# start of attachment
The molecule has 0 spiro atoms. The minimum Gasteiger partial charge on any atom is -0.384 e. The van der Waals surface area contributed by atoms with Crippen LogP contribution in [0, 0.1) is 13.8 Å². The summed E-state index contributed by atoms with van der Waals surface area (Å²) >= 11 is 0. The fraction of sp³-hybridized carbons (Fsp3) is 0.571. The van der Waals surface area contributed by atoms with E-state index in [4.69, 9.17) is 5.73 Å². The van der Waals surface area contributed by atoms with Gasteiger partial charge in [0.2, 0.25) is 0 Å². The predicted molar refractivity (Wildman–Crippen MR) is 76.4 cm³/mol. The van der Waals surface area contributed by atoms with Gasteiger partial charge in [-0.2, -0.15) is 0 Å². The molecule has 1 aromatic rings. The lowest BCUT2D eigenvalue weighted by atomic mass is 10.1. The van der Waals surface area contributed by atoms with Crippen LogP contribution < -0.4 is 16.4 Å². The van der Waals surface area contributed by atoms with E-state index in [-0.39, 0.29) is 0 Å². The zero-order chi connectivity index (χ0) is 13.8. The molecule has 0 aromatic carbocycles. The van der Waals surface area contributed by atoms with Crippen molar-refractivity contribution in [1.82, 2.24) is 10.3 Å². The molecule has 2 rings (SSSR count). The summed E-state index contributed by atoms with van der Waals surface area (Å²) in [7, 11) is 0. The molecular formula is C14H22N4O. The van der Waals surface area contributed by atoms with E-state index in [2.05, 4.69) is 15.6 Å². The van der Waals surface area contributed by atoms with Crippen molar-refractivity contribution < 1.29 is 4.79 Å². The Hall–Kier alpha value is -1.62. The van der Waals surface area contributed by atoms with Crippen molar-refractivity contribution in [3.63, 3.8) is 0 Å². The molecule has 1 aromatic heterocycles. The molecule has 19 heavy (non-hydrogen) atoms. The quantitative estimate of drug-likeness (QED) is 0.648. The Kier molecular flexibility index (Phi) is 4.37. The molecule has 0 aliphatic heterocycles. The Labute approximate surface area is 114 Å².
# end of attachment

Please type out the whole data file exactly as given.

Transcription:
The molecule has 0 spiro atoms. The minimum Gasteiger partial charge on any atom is -0.384 e. The van der Waals surface area contributed by atoms with Crippen LogP contribution in [0, 0.1) is 13.8 Å². The summed E-state index contributed by atoms with van der Waals surface area (Å²) >= 11 is 0. The fraction of sp³-hybridized carbons (Fsp3) is 0.571. The van der Waals surface area contributed by atoms with E-state index in [4.69, 9.17) is 5.73 Å². The van der Waals surface area contributed by atoms with Gasteiger partial charge in [0.2, 0.25) is 0 Å². The predicted molar refractivity (Wildman–Crippen MR) is 76.4 cm³/mol. The van der Waals surface area contributed by atoms with Gasteiger partial charge in [-0.2, -0.15) is 0 Å². The molecule has 1 aromatic rings. The lowest BCUT2D eigenvalue weighted by atomic mass is 10.1. The van der Waals surface area contributed by atoms with Crippen LogP contribution < -0.4 is 16.4 Å². The van der Waals surface area contributed by atoms with E-state index in [-0.39, 0.29) is 0 Å². The zero-order chi connectivity index (χ0) is 13.8. The molecule has 0 aromatic carbocycles. The van der Waals surface area contributed by atoms with Crippen molar-refractivity contribution in [1.82, 2.24) is 10.3 Å². The molecule has 2 rings (SSSR count). The summed E-state index contributed by atoms with van der Waals surface area (Å²) in [7, 11) is 0. The molecular formula is C14H22N4O. The van der Waals surface area contributed by atoms with E-state index in [2.05, 4.69) is 15.6 Å². The van der Waals surface area contributed by atoms with Crippen molar-refractivity contribution < 1.29 is 4.79 Å². The Hall–Kier alpha value is -1.62. The van der Waals surface area contributed by atoms with Crippen molar-refractivity contribution in [3.63, 3.8) is 0 Å². The molecule has 1 aromatic heterocycles. The molecule has 19 heavy (non-hydrogen) atoms. The quantitative estimate of drug-likeness (QED) is 0.648. The Kier molecular flexibility index (Phi) is 4.37. The molecule has 0 aliphatic heterocycles. The Labute approximate surface area is 114 Å².